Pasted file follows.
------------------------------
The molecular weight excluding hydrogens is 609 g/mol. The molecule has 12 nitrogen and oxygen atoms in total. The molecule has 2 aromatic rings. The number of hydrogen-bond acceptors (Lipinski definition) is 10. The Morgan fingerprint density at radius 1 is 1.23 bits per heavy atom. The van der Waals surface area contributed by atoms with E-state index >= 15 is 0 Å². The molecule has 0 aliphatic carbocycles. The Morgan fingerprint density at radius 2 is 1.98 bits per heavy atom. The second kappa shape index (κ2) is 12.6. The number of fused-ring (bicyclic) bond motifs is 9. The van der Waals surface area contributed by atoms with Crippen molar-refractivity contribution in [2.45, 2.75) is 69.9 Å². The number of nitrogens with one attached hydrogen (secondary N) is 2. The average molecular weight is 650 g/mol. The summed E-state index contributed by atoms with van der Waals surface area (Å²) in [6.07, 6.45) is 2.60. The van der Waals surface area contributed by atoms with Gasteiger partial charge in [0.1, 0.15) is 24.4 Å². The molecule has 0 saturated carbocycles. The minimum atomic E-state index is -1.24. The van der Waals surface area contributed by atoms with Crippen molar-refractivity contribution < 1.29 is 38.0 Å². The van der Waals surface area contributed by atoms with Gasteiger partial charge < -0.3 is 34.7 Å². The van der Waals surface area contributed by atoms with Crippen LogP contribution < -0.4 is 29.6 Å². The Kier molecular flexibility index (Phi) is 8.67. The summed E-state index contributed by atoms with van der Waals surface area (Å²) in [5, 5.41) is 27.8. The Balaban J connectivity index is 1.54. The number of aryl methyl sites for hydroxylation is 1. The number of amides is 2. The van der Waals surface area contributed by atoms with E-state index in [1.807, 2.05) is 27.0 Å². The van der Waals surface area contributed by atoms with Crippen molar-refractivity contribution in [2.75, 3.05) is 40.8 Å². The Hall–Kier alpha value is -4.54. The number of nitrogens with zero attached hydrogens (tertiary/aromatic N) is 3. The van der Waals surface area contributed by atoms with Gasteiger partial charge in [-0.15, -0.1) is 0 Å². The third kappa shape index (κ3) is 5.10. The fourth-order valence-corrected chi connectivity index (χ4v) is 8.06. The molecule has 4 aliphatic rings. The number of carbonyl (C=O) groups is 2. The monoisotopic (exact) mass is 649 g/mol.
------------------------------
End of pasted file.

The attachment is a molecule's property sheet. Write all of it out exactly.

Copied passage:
The molecular weight excluding hydrogens is 609 g/mol. The molecule has 12 nitrogen and oxygen atoms in total. The molecule has 2 aromatic rings. The number of hydrogen-bond acceptors (Lipinski definition) is 10. The Morgan fingerprint density at radius 1 is 1.23 bits per heavy atom. The van der Waals surface area contributed by atoms with E-state index >= 15 is 0 Å². The molecule has 0 aliphatic carbocycles. The Morgan fingerprint density at radius 2 is 1.98 bits per heavy atom. The second kappa shape index (κ2) is 12.6. The number of fused-ring (bicyclic) bond motifs is 9. The van der Waals surface area contributed by atoms with Crippen molar-refractivity contribution in [2.45, 2.75) is 69.9 Å². The number of nitrogens with one attached hydrogen (secondary N) is 2. The average molecular weight is 650 g/mol. The summed E-state index contributed by atoms with van der Waals surface area (Å²) in [6.07, 6.45) is 2.60. The van der Waals surface area contributed by atoms with Gasteiger partial charge in [0.1, 0.15) is 24.4 Å². The molecule has 0 saturated carbocycles. The minimum atomic E-state index is -1.24. The van der Waals surface area contributed by atoms with Crippen molar-refractivity contribution < 1.29 is 38.0 Å². The van der Waals surface area contributed by atoms with Gasteiger partial charge < -0.3 is 34.7 Å². The van der Waals surface area contributed by atoms with Crippen LogP contribution < -0.4 is 29.6 Å². The Kier molecular flexibility index (Phi) is 8.67. The summed E-state index contributed by atoms with van der Waals surface area (Å²) in [5, 5.41) is 27.8. The Balaban J connectivity index is 1.54. The number of aryl methyl sites for hydroxylation is 1. The number of amides is 2. The van der Waals surface area contributed by atoms with E-state index in [1.807, 2.05) is 27.0 Å². The van der Waals surface area contributed by atoms with Crippen molar-refractivity contribution in [2.75, 3.05) is 40.8 Å². The Hall–Kier alpha value is -4.54. The number of nitrogens with zero attached hydrogens (tertiary/aromatic N) is 3. The van der Waals surface area contributed by atoms with Gasteiger partial charge in [-0.15, -0.1) is 0 Å². The third kappa shape index (κ3) is 5.10. The fourth-order valence-corrected chi connectivity index (χ4v) is 8.06. The molecule has 4 aliphatic rings. The number of carbonyl (C=O) groups is 2. The monoisotopic (exact) mass is 649 g/mol.